But I got lucky. My news was good. There had been no spread to the lymph nodes. The invasive lesion was only 7mm, exactly the pimple-sized mass that I was feeling. However, in addition to the invasive lesion I had DCIS (ductal carcinoma in situ; a.k.a. pre-cancer cells) throughout my entire right breast, including the nipple. When discussing these findings with my surgeon, she said, “Your intuition about taking the entire breast and the nipple out was right; if you would’ve opted to keep them, you would have needed another surgery.” The last piece of good news came about two weeks later, when my oncotyping returned as low risk; chemo was not needed.

Over the next three months, I went every one to two weeks to have my “tissue expanders” (the equivalent of an inflatable implant) inflated. Slowly, over time the skin stretches to accommodate the future implant. While it wasn’t necessarily painful, it was an odd sensation. I underwent the exchange surgery, in which the tissue expanders are removed and the permanent implant is placed, and I was left as I am today. The final step in this process is the third surgery to create a nipple, which I for now I will forego.

Medicine wise, I am on Tamoxifen, an anti-estrogen pill that impairs the ability of estrogen to bind to its receptors; it lowers my risk of a recurrence. My relationship with Tamoxifen won’t be short: I am scheduled to be on it for the next 10 years. And while it makes you a bit sweaty (think mild hot flashes), in my mind it is a small price to pay for lowering my cancer return risk.

It’s funny that, while I was embarrassed to undergo elective augmentation and admit it to anyone but my close friends, I truly do believe that those implants helped save my life. The implants are placed beneath the breast tissue. They pushed what little breast tissue I had (and my surgeon attested I was in the group with “lowest volume breast tissue but had cancer”) to the surface of my skin. A foreign object made me more aware of my native tissue. Ironic, huh?

According to the current guidelines and recommendations, I would not have had a mammogram for several years. I was not yet 40, I had no family history, and I was not a BRCA carrier. The American College of Obstetrics and Gynecology recommends that yearly mammogram start at age 40; a breast exam is performed by a health care provider every one to three years (from age 20–39) and yearly after 40. Furthermore, while there have also been advances in mammography (digital mammography vs. traditional film mammography), MRIs for high-risk cases and ultrasounds for women with dense breasts are not routinely used on the “regular” no-risk patient. I was that totally “random” patient who would have been missed. Except for those implants…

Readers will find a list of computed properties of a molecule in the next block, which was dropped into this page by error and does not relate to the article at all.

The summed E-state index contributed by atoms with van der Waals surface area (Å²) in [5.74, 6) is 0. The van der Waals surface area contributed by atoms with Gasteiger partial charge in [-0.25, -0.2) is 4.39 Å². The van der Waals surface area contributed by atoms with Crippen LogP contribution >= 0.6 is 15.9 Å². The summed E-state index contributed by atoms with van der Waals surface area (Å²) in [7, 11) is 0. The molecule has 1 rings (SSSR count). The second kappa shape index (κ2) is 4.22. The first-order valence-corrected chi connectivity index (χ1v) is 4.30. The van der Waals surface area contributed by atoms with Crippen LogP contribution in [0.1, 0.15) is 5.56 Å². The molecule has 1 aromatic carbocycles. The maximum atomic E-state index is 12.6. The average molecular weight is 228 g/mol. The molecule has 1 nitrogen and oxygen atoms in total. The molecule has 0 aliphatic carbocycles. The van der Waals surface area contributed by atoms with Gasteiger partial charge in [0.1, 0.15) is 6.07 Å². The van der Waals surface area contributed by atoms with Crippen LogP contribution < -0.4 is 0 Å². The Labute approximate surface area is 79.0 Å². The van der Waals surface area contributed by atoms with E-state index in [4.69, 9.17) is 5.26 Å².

In reviewing my case, as both a doctor and as a patient, I have tried to understand what went wrong. How was the lesion on my right breast missed on that first mammogram? First, mammograms are not foolproof. They are pretty good, but tumors can be missed, no matter who is reading them. In retrospect, it appears that my cancer was lateral (far out wide), and perhaps the first time, they did not get adequate views. Basically, they did not go far enough out. But while we can rehash the views and the images, it won’t change my outcome. What we should stress is the benefit of breast self-awareness and self-breast exams. Without them, I am not sure when I would have found the lesion, how big it would have been, or where I would be now.

I am not alone. One in eight women will get breast cancer, and most of us are going to be the “randoms.” We won’t be BRCA carriers, we may not have a family history, and there is a chance we will have no identifiable, real risk factors. All you can do to protect yourself is to be proactive and to follow preventative screening measures. The earlier a breast cancer is identified and treated, the better the patient will do. And unfortunately, many cases are still missed, despite diligent exams and other screening.

I share my story in hopes that maybe one woman or more will be prompted to do her own breast exam, go in for her long-overdue GYN appointment, or get her first mammogram. I’m not writing this for sympathy or pity. I am not a drama queen, and honestly, I’m not too fond of attention. However, by baring it all, I hope to shed light on why it is important to know your body, particularly your breasts. It could make the difference between life and death.